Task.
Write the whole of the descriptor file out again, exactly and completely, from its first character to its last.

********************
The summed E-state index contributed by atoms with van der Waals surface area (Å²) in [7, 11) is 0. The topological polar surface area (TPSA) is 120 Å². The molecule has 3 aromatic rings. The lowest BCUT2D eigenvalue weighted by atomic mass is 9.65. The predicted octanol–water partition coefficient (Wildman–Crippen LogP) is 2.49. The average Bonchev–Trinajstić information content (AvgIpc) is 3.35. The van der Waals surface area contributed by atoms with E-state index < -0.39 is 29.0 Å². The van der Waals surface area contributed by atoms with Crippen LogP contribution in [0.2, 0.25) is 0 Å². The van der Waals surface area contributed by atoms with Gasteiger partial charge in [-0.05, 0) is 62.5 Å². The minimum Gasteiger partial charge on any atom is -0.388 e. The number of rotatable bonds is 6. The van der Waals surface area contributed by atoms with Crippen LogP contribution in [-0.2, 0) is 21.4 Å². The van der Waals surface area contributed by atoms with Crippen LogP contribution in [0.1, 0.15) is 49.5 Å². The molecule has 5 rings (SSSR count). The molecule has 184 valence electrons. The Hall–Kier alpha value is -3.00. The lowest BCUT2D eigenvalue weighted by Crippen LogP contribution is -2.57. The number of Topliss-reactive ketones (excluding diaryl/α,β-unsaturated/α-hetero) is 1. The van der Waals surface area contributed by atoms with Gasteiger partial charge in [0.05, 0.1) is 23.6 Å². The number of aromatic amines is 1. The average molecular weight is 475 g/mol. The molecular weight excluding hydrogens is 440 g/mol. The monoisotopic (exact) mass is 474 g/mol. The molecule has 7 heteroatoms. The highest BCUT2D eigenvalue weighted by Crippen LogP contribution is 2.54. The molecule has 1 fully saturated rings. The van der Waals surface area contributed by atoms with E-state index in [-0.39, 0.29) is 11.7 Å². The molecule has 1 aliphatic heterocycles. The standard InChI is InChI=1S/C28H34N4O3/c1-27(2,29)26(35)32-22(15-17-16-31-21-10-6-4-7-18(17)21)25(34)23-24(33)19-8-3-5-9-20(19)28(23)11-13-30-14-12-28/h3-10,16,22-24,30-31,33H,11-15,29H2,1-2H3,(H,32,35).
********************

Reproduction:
The summed E-state index contributed by atoms with van der Waals surface area (Å²) in [7, 11) is 0. The topological polar surface area (TPSA) is 120 Å². The molecule has 3 aromatic rings. The lowest BCUT2D eigenvalue weighted by atomic mass is 9.65. The predicted octanol–water partition coefficient (Wildman–Crippen LogP) is 2.49. The average Bonchev–Trinajstić information content (AvgIpc) is 3.35. The van der Waals surface area contributed by atoms with E-state index < -0.39 is 29.0 Å². The van der Waals surface area contributed by atoms with Crippen LogP contribution in [0.2, 0.25) is 0 Å². The van der Waals surface area contributed by atoms with Gasteiger partial charge in [-0.05, 0) is 62.5 Å². The minimum Gasteiger partial charge on any atom is -0.388 e. The number of rotatable bonds is 6. The van der Waals surface area contributed by atoms with Crippen LogP contribution in [-0.2, 0) is 21.4 Å². The van der Waals surface area contributed by atoms with Crippen LogP contribution in [0.1, 0.15) is 49.5 Å². The molecule has 5 rings (SSSR count). The molecule has 184 valence electrons. The Hall–Kier alpha value is -3.00. The lowest BCUT2D eigenvalue weighted by Crippen LogP contribution is -2.57. The number of Topliss-reactive ketones (excluding diaryl/α,β-unsaturated/α-hetero) is 1. The van der Waals surface area contributed by atoms with Gasteiger partial charge in [0.05, 0.1) is 23.6 Å². The number of aromatic amines is 1. The average molecular weight is 475 g/mol. The molecular weight excluding hydrogens is 440 g/mol. The monoisotopic (exact) mass is 474 g/mol. The molecule has 7 heteroatoms. The highest BCUT2D eigenvalue weighted by Crippen LogP contribution is 2.54. The molecule has 1 fully saturated rings. The van der Waals surface area contributed by atoms with E-state index in [-0.39, 0.29) is 11.7 Å². The molecule has 1 aliphatic heterocycles. The standard InChI is InChI=1S/C28H34N4O3/c1-27(2,29)26(35)32-22(15-17-16-31-21-10-6-4-7-18(17)21)25(34)23-24(33)19-8-3-5-9-20(19)28(23)11-13-30-14-12-28/h3-10,16,22-24,30-31,33H,11-15,29H2,1-2H3,(H,32,35).